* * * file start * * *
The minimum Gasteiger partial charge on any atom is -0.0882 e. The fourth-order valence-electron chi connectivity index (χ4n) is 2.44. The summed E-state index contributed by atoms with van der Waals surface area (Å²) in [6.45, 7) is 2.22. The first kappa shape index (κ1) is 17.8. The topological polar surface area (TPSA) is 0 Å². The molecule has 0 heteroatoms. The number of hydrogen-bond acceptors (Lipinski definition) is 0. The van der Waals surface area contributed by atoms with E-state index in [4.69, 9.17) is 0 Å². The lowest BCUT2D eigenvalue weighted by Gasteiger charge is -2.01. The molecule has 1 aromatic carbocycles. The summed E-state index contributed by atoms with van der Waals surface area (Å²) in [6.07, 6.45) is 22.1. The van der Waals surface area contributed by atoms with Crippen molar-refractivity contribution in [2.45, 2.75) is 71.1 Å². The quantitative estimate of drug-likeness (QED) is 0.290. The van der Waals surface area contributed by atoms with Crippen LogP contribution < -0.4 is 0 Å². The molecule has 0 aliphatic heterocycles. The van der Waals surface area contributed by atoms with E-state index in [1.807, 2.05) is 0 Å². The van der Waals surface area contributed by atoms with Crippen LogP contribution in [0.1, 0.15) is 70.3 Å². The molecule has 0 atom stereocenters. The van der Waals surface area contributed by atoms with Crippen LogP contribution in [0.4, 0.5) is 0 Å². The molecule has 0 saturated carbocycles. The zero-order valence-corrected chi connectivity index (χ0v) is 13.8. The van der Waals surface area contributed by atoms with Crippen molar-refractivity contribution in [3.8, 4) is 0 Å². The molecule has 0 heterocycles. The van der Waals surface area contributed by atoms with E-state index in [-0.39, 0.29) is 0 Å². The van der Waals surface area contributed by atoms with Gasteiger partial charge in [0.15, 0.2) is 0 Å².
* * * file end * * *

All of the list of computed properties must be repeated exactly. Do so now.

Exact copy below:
The minimum Gasteiger partial charge on any atom is -0.0882 e. The fourth-order valence-electron chi connectivity index (χ4n) is 2.44. The summed E-state index contributed by atoms with van der Waals surface area (Å²) in [6.45, 7) is 2.22. The first kappa shape index (κ1) is 17.8. The topological polar surface area (TPSA) is 0 Å². The molecule has 0 heteroatoms. The number of hydrogen-bond acceptors (Lipinski definition) is 0. The van der Waals surface area contributed by atoms with E-state index in [4.69, 9.17) is 0 Å². The lowest BCUT2D eigenvalue weighted by Gasteiger charge is -2.01. The molecule has 1 aromatic carbocycles. The summed E-state index contributed by atoms with van der Waals surface area (Å²) in [6.07, 6.45) is 22.1. The van der Waals surface area contributed by atoms with Crippen molar-refractivity contribution in [2.45, 2.75) is 71.1 Å². The quantitative estimate of drug-likeness (QED) is 0.290. The van der Waals surface area contributed by atoms with Crippen LogP contribution < -0.4 is 0 Å². The molecule has 0 aliphatic heterocycles. The van der Waals surface area contributed by atoms with E-state index in [1.807, 2.05) is 0 Å². The van der Waals surface area contributed by atoms with Crippen LogP contribution in [0.1, 0.15) is 70.3 Å². The molecule has 0 atom stereocenters. The van der Waals surface area contributed by atoms with Crippen LogP contribution in [0.4, 0.5) is 0 Å². The molecule has 0 saturated carbocycles. The zero-order valence-corrected chi connectivity index (χ0v) is 13.8. The van der Waals surface area contributed by atoms with Crippen molar-refractivity contribution in [3.8, 4) is 0 Å². The molecule has 0 heterocycles. The van der Waals surface area contributed by atoms with E-state index in [-0.39, 0.29) is 0 Å². The van der Waals surface area contributed by atoms with Gasteiger partial charge in [0.15, 0.2) is 0 Å².